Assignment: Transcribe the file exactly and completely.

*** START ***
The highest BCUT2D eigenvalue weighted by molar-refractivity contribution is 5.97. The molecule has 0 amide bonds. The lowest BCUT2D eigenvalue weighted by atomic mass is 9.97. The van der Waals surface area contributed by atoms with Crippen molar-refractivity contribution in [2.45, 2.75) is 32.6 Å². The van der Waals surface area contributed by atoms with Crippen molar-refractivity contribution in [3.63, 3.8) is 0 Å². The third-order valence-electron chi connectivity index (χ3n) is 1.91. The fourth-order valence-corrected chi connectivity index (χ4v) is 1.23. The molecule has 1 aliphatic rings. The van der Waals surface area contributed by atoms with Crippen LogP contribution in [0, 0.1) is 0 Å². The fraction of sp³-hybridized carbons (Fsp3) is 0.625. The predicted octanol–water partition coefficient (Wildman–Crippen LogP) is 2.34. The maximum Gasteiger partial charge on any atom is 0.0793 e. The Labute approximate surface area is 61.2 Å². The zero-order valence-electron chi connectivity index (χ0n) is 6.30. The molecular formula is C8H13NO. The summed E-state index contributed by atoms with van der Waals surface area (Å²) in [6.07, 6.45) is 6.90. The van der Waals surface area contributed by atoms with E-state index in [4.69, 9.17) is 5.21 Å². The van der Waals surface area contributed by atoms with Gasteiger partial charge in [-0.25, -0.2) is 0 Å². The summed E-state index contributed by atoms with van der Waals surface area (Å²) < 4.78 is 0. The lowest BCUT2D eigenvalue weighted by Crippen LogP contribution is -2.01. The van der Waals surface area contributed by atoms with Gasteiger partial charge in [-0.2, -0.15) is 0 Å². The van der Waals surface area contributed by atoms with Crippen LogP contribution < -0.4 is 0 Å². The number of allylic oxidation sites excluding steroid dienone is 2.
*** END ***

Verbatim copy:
The highest BCUT2D eigenvalue weighted by molar-refractivity contribution is 5.97. The molecule has 0 amide bonds. The lowest BCUT2D eigenvalue weighted by atomic mass is 9.97. The van der Waals surface area contributed by atoms with Crippen molar-refractivity contribution in [2.45, 2.75) is 32.6 Å². The van der Waals surface area contributed by atoms with Crippen molar-refractivity contribution in [3.63, 3.8) is 0 Å². The third-order valence-electron chi connectivity index (χ3n) is 1.91. The fourth-order valence-corrected chi connectivity index (χ4v) is 1.23. The molecule has 1 aliphatic rings. The van der Waals surface area contributed by atoms with Crippen LogP contribution in [0, 0.1) is 0 Å². The fraction of sp³-hybridized carbons (Fsp3) is 0.625. The predicted octanol–water partition coefficient (Wildman–Crippen LogP) is 2.34. The maximum Gasteiger partial charge on any atom is 0.0793 e. The Labute approximate surface area is 61.2 Å². The zero-order valence-electron chi connectivity index (χ0n) is 6.30. The molecular formula is C8H13NO. The summed E-state index contributed by atoms with van der Waals surface area (Å²) in [6.07, 6.45) is 6.90. The van der Waals surface area contributed by atoms with E-state index in [4.69, 9.17) is 5.21 Å². The van der Waals surface area contributed by atoms with Gasteiger partial charge in [-0.25, -0.2) is 0 Å². The summed E-state index contributed by atoms with van der Waals surface area (Å²) < 4.78 is 0. The lowest BCUT2D eigenvalue weighted by Crippen LogP contribution is -2.01. The van der Waals surface area contributed by atoms with Gasteiger partial charge in [-0.2, -0.15) is 0 Å². The van der Waals surface area contributed by atoms with Crippen LogP contribution < -0.4 is 0 Å². The number of allylic oxidation sites excluding steroid dienone is 2.